At times, during moments of stillness in my day, or when I’m sitting, I feel like my heart is racing.  
As if the quiet and the stilling of my body sends my insides into overdrive.  It’s been hard for me to decipher whether or not this excessive motor running is happening throughout my day or if it kicks into gear when I stop doing.  

There have even been a few times when I’ve laid down to sleep and for a few moments I experience my heart thundering so forcefully, I can place my hand over it and feel my chest shudder.

It’s not unlike a panic attack, and yet it comes at times when I am the most “at peace” (some days that’s relative, right?) during my day.

The accompaniment of this adrenaline surge in times of quiet makes resting and sitting challenging.


So why is this happening?

And, what do I do about it?

Perhaps the heart racing happens throughout the day and I am too busy to notice.

Perhaps the slowing down and quiet allow me to attune to the racing of my heart.

Perhaps my heart is just letting me know that it is there, gratefully and boisterously receiving the slowing down.

Maybe it is not my heart that is racing, but me who is racing, and my heart is catching its breath with the stillness.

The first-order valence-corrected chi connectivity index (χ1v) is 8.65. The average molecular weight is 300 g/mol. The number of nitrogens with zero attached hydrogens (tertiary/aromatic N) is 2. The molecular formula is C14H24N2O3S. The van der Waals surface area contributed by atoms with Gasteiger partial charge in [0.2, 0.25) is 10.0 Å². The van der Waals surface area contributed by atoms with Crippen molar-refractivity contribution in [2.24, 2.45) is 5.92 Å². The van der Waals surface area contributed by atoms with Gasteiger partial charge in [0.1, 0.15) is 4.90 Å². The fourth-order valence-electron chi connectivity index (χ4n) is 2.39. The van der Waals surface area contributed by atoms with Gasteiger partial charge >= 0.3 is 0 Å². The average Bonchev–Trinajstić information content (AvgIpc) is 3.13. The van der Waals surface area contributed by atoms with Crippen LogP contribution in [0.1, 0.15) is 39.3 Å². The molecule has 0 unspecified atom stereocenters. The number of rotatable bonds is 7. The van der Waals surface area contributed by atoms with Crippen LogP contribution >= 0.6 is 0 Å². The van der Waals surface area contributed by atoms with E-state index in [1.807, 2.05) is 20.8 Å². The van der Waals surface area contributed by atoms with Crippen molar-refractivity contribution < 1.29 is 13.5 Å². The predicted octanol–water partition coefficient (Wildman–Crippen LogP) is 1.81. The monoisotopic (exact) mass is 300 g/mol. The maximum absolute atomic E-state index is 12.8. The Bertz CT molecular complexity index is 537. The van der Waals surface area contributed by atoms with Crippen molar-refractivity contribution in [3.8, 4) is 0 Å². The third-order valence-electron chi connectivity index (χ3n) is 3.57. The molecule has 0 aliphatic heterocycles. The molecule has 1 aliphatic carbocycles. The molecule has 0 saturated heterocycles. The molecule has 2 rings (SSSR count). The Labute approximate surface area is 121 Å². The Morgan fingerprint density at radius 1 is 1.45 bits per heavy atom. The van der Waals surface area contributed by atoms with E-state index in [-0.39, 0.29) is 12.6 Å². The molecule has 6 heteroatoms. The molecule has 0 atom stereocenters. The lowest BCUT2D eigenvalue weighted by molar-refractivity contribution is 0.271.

At first the feeling threw me into a panic.  Always a healthy response--panicking over the potential of a panic attack.  

Now I am trying to see it as my heart’s reminder for me: I am here, do not forget me. I (you) need some attention, some attuning to.


Stopping and breathing, I receive the perceived pounding.

Taking 3 breaths, I invite self-compassion into the space around my heart: may I take refuge in myself, may I take care of myself, may I embrace this energy and open to it.

Placing a hand over my heart, I am reminded of myself.

Just as I would ask a friend or loved one how I might help, I take a moment to ask my body, my heart, what they need.  

Maybe just to be acknowledged and felt.
Maybe just to be held in a moment of quiet amidst all the spinning.


There is always a longing within us to be seen by those we love.

Seeing ourselves, acknowledging ourselves, is a critical part of self-compassion.

Sometimes we just need a reminder.

I know you are there. I have not forgotten.


Amiee Peri